would abort a mirror re-build as soon as it hit that bad sector.

I think for most of us we would agree that in the course of 10 years the odds
of at least one drive failure in a mirror pair is effectively 100%, so the odds
of a full raid failure are at least x, where I claim x is about 1 in 20.
----
It is recommended that consumer drives be replaced every 3 years, and enterprise in the 4-5 year time frame. If you are still using a 10 year-
old drive, might as well play russian roulette. That's scary!

(yes there are ways force data loss for that bad sector and trigger a remap.
After that the rebuild should complete, but you still have at least one sector
of known data loss.)

With a 4 drive raid 6, you need the exact same sector on 2 of the 3 remaining
drives to be bad.
---
So with a RAID10 (or RAID1), wouldn't you also need the exact same sector to be bad -- as well as in the backup image which is also on a RAID10?


If you issue a format command or dd if=/dev/zero of=RAID6, or if
you upgrade to a new OS, your machine may be unbootable. RAID6 won't
do you any good. My suggestion was, in reponse to the OP -- who was
going to have 1 new drive and how could he best use those two drives.
best to use the two drives. with 1 extra drive -- use it for
incremental backups.
Even if all 3 of the surviving member drives have a single bad sector, the odds
of it being the exact same sector are in the billion to one odds range.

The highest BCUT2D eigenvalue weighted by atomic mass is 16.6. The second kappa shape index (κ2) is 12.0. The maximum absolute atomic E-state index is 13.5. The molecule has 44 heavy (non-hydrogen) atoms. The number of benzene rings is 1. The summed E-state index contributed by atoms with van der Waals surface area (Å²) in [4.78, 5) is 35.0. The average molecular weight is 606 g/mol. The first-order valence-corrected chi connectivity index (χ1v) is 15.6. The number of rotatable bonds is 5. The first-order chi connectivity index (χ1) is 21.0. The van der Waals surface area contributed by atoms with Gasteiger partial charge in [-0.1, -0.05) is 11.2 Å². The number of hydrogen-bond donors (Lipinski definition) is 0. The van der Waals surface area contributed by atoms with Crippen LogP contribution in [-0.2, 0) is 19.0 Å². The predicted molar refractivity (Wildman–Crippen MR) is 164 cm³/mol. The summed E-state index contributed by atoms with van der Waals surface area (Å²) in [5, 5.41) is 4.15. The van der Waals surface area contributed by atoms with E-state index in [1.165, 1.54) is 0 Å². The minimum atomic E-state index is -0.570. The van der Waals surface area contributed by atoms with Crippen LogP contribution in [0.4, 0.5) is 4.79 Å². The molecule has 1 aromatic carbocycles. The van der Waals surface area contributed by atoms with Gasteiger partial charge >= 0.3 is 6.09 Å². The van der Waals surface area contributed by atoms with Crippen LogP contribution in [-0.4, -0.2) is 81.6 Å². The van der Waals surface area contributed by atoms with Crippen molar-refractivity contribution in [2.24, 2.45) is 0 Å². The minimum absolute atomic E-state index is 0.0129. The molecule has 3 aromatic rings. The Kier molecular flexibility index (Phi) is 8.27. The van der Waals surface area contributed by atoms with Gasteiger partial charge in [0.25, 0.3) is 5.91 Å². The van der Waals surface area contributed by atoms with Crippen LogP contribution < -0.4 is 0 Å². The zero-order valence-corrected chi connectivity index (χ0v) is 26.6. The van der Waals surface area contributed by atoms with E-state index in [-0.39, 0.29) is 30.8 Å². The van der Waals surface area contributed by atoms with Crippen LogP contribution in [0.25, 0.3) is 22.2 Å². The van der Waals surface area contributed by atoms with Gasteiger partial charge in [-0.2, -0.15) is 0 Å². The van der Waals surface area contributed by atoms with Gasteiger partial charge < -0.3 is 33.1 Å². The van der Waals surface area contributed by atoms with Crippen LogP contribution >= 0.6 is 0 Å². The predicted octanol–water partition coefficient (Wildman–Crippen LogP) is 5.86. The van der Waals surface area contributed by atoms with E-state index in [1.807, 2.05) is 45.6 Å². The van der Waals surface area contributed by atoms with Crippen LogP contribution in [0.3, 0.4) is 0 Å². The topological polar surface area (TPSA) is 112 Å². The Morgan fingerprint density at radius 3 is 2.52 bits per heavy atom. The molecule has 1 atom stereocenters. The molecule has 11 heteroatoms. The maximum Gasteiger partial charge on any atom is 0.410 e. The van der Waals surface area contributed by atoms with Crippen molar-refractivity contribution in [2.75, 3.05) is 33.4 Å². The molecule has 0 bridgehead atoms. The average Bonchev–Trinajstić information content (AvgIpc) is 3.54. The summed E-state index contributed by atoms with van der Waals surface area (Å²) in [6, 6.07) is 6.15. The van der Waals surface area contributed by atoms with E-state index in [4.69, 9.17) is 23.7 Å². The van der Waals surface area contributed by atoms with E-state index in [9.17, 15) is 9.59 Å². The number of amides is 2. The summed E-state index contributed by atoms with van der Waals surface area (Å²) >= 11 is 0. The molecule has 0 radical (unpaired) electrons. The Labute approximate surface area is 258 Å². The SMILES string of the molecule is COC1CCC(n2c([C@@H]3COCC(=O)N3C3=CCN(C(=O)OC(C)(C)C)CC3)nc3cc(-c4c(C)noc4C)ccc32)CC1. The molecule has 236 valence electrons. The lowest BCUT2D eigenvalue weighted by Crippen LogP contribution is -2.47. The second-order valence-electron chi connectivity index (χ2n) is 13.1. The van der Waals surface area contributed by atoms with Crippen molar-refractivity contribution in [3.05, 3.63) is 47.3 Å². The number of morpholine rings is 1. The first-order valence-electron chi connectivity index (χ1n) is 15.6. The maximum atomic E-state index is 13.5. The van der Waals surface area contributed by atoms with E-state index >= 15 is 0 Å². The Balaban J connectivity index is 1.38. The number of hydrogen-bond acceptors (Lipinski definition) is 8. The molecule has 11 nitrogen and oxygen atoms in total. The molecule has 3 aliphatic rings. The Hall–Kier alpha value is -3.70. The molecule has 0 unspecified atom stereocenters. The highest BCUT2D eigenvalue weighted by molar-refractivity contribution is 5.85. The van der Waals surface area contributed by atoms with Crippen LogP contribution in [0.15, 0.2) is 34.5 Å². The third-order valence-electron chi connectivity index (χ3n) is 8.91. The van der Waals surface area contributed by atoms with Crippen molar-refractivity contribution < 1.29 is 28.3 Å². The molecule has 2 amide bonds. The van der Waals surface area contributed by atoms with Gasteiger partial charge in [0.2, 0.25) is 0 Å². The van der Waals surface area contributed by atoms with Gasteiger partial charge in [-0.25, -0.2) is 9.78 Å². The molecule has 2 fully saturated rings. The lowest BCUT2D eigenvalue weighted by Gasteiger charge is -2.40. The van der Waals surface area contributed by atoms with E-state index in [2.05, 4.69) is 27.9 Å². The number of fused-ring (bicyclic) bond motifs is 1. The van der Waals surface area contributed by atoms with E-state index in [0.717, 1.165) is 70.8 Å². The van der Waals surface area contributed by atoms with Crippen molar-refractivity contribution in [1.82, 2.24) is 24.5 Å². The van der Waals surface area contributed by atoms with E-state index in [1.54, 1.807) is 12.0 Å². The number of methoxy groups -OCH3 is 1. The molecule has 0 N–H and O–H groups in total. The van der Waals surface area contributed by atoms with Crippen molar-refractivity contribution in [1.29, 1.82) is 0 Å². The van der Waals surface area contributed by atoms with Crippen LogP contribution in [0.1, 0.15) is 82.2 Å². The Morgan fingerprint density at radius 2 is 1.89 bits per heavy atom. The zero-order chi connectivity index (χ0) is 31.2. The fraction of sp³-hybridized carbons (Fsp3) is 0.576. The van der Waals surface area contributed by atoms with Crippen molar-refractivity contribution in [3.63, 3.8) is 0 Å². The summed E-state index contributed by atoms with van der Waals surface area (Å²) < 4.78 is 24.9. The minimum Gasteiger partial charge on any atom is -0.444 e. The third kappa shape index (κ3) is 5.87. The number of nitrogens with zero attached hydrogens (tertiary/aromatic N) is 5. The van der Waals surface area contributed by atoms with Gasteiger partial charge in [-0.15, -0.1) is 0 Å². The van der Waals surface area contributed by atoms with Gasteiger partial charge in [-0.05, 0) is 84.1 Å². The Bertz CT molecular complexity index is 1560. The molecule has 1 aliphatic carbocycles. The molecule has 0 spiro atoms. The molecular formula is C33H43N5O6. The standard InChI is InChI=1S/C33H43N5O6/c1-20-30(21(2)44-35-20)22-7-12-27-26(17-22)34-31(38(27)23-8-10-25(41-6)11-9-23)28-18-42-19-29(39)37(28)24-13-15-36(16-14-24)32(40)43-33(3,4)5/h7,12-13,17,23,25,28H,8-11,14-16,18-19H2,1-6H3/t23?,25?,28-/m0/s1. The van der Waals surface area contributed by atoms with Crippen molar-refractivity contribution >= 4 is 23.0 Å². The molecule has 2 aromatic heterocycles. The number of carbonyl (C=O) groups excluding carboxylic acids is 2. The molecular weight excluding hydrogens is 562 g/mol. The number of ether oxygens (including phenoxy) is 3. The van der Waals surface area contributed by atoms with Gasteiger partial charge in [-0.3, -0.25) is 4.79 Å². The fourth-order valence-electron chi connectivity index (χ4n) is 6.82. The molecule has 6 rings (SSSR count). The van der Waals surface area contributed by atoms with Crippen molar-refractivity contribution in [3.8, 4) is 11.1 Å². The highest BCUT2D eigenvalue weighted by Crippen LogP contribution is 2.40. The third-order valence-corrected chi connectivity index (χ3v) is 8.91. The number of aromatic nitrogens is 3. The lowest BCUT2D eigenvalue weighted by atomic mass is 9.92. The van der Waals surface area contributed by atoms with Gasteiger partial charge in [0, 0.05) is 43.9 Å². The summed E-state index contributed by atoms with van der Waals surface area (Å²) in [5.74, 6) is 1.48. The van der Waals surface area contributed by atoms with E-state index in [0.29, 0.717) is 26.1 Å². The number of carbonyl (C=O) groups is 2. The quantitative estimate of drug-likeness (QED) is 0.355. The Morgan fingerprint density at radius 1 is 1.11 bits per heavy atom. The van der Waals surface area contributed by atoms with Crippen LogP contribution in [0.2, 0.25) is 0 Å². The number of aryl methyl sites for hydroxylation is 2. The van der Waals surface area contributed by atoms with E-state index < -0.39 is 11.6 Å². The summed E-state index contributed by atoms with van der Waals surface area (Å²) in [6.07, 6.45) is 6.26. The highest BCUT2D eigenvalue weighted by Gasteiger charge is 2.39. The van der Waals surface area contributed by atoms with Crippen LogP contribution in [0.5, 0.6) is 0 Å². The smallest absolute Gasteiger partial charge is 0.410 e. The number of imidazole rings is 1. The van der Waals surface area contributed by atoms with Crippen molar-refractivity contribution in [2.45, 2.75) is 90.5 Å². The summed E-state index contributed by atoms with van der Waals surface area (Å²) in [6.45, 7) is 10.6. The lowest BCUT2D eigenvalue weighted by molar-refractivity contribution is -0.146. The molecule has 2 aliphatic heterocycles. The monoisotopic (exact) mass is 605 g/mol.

---
Same would hold for 2 separate RAID10's where the 2nd is used
for incremental backups.
Then lets talk about performance.

In the data scrubbing case:

For this I will assume the drives are "perfect" and have no hidden bad sectors.

Assume the odds of the second drive of a mirror pair failing before a rebuild
can complete are y.

Thus the odds of a mirror pair totally failing is simply y (maybe one in
100,000).

For the raid 6 you need 2 additional drives to fail prior to the rebuild
completing. Thus the odds are on the order of y^2. (Maybe one in
10,000,000,000)

Thus the odds of a raid6 failure are on the order of 1 in a billion, but the
odds of a mirror failing are on the order of one in 100,000.
----
But the mirror is incrementally backed up on a 2nd RAID10.
All of a sudden you are talking having at least 4 copies of the data -- all would have to fail. In my use case, I'd have to have 3 additional
drives fail before rebuild is complete. How could that not be safer --
protected against soft-attacks that corrupt the data AND HW failures.

I've used RAID6 and the performance just wasn't there. But
aside from that benefit, I can restore my system from any day in the past 2
weeks and from more spaced apart images going back 3 months right now
(Feb 1 level 0 backups).


Another benefit of RAID10, say again for simplicity 4 data spindles,
RAID1 only needs to write a 2nd disk. RAID6 needs to *read* the 5 other
disks in the RAID6, and then do a write to at least 1 parity disk (maybe
both). That has to hurt performance....

Also, FWIW, if I got a new disk, the new (usually larger) disk went
to backups..